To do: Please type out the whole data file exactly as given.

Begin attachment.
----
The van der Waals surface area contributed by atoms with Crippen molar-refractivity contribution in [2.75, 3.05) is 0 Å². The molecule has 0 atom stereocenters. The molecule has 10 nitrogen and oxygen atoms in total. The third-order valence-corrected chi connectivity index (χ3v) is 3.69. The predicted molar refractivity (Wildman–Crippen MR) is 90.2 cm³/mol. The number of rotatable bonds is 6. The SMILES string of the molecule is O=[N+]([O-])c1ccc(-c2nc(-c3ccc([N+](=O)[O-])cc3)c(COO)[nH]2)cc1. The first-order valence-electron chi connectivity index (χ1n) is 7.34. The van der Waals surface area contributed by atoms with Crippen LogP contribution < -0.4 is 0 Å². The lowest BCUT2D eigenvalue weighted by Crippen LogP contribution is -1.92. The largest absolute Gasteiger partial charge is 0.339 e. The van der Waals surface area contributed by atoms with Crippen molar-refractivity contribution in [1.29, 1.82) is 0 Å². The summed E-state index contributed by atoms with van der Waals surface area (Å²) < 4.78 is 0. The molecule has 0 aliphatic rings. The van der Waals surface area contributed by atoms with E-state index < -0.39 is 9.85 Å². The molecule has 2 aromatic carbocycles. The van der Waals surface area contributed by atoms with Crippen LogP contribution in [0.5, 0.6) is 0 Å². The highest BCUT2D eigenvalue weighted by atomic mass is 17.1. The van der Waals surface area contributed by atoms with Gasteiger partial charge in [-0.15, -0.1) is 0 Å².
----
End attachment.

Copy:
The van der Waals surface area contributed by atoms with Crippen molar-refractivity contribution in [2.75, 3.05) is 0 Å². The molecule has 0 atom stereocenters. The molecule has 10 nitrogen and oxygen atoms in total. The third-order valence-corrected chi connectivity index (χ3v) is 3.69. The predicted molar refractivity (Wildman–Crippen MR) is 90.2 cm³/mol. The number of rotatable bonds is 6. The SMILES string of the molecule is O=[N+]([O-])c1ccc(-c2nc(-c3ccc([N+](=O)[O-])cc3)c(COO)[nH]2)cc1. The first-order valence-electron chi connectivity index (χ1n) is 7.34. The van der Waals surface area contributed by atoms with Crippen LogP contribution < -0.4 is 0 Å². The lowest BCUT2D eigenvalue weighted by Crippen LogP contribution is -1.92. The largest absolute Gasteiger partial charge is 0.339 e. The van der Waals surface area contributed by atoms with Crippen molar-refractivity contribution in [1.29, 1.82) is 0 Å². The summed E-state index contributed by atoms with van der Waals surface area (Å²) < 4.78 is 0. The molecule has 0 aliphatic rings. The van der Waals surface area contributed by atoms with E-state index < -0.39 is 9.85 Å². The molecule has 2 aromatic carbocycles. The van der Waals surface area contributed by atoms with Crippen LogP contribution in [0.5, 0.6) is 0 Å². The highest BCUT2D eigenvalue weighted by atomic mass is 17.1. The van der Waals surface area contributed by atoms with Gasteiger partial charge in [-0.15, -0.1) is 0 Å².